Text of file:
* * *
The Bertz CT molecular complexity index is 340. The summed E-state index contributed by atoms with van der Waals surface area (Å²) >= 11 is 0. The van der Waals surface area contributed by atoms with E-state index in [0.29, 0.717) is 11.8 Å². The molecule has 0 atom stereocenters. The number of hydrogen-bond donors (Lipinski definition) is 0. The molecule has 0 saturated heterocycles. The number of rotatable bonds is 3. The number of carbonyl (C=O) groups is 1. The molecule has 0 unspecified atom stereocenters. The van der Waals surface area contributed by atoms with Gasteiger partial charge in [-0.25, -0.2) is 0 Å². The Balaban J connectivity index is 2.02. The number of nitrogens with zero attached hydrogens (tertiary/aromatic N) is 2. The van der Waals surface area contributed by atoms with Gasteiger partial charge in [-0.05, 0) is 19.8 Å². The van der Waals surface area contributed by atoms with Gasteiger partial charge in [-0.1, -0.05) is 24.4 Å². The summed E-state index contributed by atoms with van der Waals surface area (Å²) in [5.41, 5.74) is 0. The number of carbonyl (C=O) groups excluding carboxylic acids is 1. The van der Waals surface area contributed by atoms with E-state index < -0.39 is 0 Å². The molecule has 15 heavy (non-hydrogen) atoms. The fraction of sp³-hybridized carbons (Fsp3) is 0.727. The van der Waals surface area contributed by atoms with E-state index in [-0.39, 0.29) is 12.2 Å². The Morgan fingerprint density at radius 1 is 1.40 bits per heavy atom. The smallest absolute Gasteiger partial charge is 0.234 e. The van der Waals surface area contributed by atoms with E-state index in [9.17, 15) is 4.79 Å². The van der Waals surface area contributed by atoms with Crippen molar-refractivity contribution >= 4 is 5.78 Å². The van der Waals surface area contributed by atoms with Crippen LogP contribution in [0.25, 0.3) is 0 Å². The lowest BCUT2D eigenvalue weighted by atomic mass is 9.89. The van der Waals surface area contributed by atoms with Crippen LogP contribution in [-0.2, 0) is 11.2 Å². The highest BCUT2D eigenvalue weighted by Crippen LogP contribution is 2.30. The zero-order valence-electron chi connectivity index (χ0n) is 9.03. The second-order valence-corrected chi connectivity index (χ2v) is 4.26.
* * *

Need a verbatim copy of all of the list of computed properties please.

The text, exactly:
The Bertz CT molecular complexity index is 340. The summed E-state index contributed by atoms with van der Waals surface area (Å²) >= 11 is 0. The van der Waals surface area contributed by atoms with E-state index in [0.29, 0.717) is 11.8 Å². The molecule has 0 atom stereocenters. The number of hydrogen-bond donors (Lipinski definition) is 0. The molecule has 0 saturated heterocycles. The number of rotatable bonds is 3. The number of carbonyl (C=O) groups is 1. The molecule has 0 unspecified atom stereocenters. The van der Waals surface area contributed by atoms with Gasteiger partial charge in [-0.25, -0.2) is 0 Å². The Balaban J connectivity index is 2.02. The number of nitrogens with zero attached hydrogens (tertiary/aromatic N) is 2. The van der Waals surface area contributed by atoms with Gasteiger partial charge in [-0.05, 0) is 19.8 Å². The van der Waals surface area contributed by atoms with Gasteiger partial charge in [-0.1, -0.05) is 24.4 Å². The summed E-state index contributed by atoms with van der Waals surface area (Å²) in [5.41, 5.74) is 0. The number of carbonyl (C=O) groups excluding carboxylic acids is 1. The van der Waals surface area contributed by atoms with E-state index < -0.39 is 0 Å². The molecule has 15 heavy (non-hydrogen) atoms. The fraction of sp³-hybridized carbons (Fsp3) is 0.727. The van der Waals surface area contributed by atoms with E-state index in [-0.39, 0.29) is 12.2 Å². The Morgan fingerprint density at radius 1 is 1.40 bits per heavy atom. The smallest absolute Gasteiger partial charge is 0.234 e. The van der Waals surface area contributed by atoms with E-state index in [9.17, 15) is 4.79 Å². The van der Waals surface area contributed by atoms with Crippen molar-refractivity contribution >= 4 is 5.78 Å². The van der Waals surface area contributed by atoms with Crippen LogP contribution in [0.25, 0.3) is 0 Å². The lowest BCUT2D eigenvalue weighted by atomic mass is 9.89. The van der Waals surface area contributed by atoms with Crippen LogP contribution in [-0.2, 0) is 11.2 Å². The highest BCUT2D eigenvalue weighted by Crippen LogP contribution is 2.30. The zero-order valence-electron chi connectivity index (χ0n) is 9.03. The second-order valence-corrected chi connectivity index (χ2v) is 4.26.